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Justin Sellers' home run caps Dodgers' sweep of Astros

The shortstop, playing in his third major league game, hits his first home run as the Dodgers pick up a 7-0 victory.

August 14, 2011|By Ben Bolch
  • Dodgers first baseman James Loney tags out Houston's J.D. Martinez to complete a double play after a line drive in the fourth inning Sunday at Dodger Stadium.
Dodgers first baseman James Loney tags out Houston's J.D. Martinez… (Gary Friedman / Los Angeles…)

Gobs of shaving cream were caked in Justin Sellers' sideburns, his jersey, his glove.

The Dodgers rookie had left the field minutes earlier, but the remnants of his most joyous moment in baseball still covered him like a badge of honor.

"You don't top this feeling," Sellers said.

In his third major league game, the speck of a shortstop transformed a two-thirds-empty Dodger Stadium into a rollicking place Sunday during the Dodgers' 7-0 victory against the Houston Astros.

The Bellflower native did it with a three-run home run in the sixth inning, his first homer in the stadium where as a child he watched Mike Piazza and Eric Karros. As Sellers sprinted out of the batter's box, the ball landed in the left-field seats next to the Dodgers' bullpen and the crowd roared.

"When I started rounding first base … I got the chills talking about it right now," Sellers said. "I dreamed of it as a child and for it to happen with my family here like this in my hometown, I feel so blessed."

It was one of several feel-good moments on a day when Matt Kemp tied his career high with his 28th homer and the Dodgers finally provided starter Hiroki Kuroda (8-14) with more than a smidgen of run support, securing a three-game sweep in which they outscored the Astros 14-1.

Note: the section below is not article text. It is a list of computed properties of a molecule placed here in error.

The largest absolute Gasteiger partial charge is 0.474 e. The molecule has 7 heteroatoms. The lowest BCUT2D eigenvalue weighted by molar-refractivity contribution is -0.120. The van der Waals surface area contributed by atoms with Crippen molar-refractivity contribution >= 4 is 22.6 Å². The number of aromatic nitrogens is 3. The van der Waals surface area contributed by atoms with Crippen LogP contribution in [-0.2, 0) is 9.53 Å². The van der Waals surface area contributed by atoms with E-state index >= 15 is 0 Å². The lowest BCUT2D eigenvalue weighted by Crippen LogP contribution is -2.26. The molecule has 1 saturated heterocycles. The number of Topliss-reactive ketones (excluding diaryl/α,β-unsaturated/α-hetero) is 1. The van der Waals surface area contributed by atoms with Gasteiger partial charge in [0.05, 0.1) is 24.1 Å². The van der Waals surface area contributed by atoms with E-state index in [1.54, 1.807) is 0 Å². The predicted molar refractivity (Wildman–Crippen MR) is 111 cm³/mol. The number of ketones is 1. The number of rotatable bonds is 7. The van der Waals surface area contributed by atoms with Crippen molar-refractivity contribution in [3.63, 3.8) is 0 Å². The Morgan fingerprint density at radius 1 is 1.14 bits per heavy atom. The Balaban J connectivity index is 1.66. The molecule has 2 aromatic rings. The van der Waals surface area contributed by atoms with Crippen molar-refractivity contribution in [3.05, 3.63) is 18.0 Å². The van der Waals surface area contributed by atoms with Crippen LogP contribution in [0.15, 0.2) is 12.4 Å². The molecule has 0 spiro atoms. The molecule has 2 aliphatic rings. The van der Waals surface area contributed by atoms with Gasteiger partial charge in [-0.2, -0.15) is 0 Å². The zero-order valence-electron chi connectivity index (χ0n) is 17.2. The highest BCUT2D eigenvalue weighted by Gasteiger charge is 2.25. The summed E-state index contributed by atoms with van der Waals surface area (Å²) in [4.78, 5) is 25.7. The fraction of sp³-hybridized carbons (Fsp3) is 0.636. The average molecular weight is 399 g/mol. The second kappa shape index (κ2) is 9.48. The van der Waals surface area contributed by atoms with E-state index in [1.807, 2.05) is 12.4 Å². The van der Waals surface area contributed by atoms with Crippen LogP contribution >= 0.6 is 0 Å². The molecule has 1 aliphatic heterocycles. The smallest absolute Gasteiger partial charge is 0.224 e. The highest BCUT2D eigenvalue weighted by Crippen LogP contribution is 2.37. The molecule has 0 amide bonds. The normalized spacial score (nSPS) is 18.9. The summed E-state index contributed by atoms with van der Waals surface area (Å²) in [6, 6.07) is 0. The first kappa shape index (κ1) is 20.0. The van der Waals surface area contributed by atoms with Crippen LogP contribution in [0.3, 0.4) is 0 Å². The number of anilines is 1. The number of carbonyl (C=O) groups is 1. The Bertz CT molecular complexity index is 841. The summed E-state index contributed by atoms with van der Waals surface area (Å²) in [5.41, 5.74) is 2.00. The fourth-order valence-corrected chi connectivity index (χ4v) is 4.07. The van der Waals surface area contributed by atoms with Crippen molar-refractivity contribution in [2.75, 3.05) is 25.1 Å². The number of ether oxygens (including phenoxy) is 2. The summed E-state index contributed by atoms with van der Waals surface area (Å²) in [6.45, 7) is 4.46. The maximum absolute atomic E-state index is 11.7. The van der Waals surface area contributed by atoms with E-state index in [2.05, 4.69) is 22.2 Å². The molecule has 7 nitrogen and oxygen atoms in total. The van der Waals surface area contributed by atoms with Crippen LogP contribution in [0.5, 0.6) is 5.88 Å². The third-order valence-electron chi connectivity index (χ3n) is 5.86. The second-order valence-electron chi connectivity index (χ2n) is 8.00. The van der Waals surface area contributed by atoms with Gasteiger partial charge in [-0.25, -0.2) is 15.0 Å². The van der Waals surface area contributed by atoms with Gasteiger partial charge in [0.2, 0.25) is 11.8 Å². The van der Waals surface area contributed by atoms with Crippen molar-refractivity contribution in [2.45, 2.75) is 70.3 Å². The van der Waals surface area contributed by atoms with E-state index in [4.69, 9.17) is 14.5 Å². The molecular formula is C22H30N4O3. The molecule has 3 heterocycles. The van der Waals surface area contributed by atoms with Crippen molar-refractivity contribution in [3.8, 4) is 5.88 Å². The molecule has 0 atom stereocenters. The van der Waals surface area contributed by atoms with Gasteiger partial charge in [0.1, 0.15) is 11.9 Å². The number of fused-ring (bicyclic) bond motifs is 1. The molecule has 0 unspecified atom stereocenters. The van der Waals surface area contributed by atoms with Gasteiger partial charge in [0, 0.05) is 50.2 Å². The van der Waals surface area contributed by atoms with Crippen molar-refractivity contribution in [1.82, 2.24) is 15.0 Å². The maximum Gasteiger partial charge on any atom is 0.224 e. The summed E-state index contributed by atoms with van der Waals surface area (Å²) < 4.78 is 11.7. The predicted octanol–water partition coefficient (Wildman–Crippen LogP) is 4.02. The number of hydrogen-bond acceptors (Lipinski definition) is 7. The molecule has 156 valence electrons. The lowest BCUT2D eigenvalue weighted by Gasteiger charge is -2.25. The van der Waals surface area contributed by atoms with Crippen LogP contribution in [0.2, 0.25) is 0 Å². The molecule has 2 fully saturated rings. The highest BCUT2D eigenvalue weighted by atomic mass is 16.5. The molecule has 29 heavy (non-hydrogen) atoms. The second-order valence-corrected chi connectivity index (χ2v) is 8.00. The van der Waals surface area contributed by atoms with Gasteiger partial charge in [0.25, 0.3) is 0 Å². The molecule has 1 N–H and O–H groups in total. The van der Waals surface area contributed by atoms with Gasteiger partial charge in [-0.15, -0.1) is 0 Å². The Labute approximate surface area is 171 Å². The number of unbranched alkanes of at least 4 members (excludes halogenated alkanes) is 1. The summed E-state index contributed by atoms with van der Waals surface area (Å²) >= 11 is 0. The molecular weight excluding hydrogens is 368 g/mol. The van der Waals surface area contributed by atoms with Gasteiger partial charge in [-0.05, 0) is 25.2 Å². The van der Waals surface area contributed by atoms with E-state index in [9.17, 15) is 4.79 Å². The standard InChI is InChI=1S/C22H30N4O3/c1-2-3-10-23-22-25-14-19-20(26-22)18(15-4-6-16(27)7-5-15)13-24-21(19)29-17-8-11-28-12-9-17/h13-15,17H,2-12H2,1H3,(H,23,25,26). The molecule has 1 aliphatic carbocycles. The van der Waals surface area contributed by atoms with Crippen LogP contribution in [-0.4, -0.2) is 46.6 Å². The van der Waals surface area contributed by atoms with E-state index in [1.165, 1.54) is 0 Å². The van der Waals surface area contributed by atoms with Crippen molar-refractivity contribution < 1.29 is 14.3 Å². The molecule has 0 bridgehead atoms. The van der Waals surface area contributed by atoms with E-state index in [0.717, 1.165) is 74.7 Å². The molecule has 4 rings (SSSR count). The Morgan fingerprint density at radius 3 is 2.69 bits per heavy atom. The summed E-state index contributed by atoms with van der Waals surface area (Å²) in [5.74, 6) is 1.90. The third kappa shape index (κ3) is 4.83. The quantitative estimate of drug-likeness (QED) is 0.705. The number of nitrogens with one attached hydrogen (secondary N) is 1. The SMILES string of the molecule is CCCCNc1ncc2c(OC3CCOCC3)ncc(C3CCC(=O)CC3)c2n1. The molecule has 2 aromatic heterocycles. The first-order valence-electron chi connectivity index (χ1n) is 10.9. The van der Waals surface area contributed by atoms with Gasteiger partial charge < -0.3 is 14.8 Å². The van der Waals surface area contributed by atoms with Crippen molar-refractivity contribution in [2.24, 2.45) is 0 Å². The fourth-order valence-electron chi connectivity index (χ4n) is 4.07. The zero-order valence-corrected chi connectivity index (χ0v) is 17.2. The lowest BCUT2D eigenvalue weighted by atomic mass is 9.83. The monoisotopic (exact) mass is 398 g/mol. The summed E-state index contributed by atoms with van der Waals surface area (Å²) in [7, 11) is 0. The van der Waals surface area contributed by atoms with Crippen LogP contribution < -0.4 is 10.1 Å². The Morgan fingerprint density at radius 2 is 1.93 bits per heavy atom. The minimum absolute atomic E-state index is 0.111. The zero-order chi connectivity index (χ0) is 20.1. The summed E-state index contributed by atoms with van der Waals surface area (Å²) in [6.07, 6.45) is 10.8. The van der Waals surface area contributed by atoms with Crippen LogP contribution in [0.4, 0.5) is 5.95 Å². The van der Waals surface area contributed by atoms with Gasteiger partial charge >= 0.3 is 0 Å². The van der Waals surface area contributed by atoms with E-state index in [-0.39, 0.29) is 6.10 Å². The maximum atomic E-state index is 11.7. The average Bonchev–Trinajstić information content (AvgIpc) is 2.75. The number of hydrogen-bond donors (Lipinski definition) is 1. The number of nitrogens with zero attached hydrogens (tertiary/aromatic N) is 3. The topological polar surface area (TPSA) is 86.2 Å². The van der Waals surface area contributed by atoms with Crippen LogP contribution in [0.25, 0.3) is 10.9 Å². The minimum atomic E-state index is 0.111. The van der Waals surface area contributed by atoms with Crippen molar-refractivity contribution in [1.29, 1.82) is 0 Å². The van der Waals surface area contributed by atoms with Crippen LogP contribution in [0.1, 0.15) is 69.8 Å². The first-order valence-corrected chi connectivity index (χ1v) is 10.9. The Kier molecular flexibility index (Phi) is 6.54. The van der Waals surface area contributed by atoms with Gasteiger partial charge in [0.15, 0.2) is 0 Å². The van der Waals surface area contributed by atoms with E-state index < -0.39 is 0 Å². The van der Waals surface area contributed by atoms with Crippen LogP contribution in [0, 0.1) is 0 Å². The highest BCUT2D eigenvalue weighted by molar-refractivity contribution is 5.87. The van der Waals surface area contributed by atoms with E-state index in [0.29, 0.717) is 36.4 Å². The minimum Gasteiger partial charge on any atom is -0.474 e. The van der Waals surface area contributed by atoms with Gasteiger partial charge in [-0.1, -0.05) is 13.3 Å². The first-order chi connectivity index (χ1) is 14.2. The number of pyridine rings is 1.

"Is this our first sweep of the season?" Kemp wondered aloud in the clubhouse.

Actually, it was their second, though it had been a while since the Dodgers swept San Diego early last month.

Sellers seemed an unlikely power source. Generously listed at 5 feet 10, 155 pounds, the prospect hit 45 homers in seven minor league seasons before the Dodgers promoted him from triple-A Albuquerque on Friday.

But before the game, Manager Don Mattingly likened Sellers to the Boston Red Sox's Dustin Pedroia and the Arizona Diamondbacks' Ryan Roberts, plucky players with pop.

"He's got swag," Kemp said of the heavily tattooed Sellers. "He kind of reminds me of myself."

Astros starter Jordan Lyles (1-7) had already yielded a two-run homer to Dioner Navarro in the second inning and a solo shot to Kemp in the third when Sellers stepped to the plate with two runners on in the sixth and the Dodgers leading, 4-0. Lyles left a slider up on his fourth pitch, and Sellers connected.

"I knew I got it," Sellers said.

After the ball landed in the seats inside the left-field foul pole, a fan thoughtfully dropped it into the bullpen so Sellers could have it as a keepsake. A Dodgers reliever flipped the fan another ball as thanks.

As he reached home plate, Sellers pointed to his fiancee, his daughter and his brothers in the second deck. When Sellers returned to the dugout and the cheering continued, his teammates nudged him back onto the field for a curtain call.

"Turning around and seeing the fans going nuts like that," Sellers said, "it was a very special moment for me."

The fun wasn't done. Navarro ran up behind Sellers after the game and mashed a shaving-cream pie in his face during an on-field interview, a rare moment of levity for a team 12 games out of first place.

When he returned to the clubhouse, Sellers appeared in no hurry to wipe himself clean.

"It started burning bad," Sellers said, "but it's part of being here."

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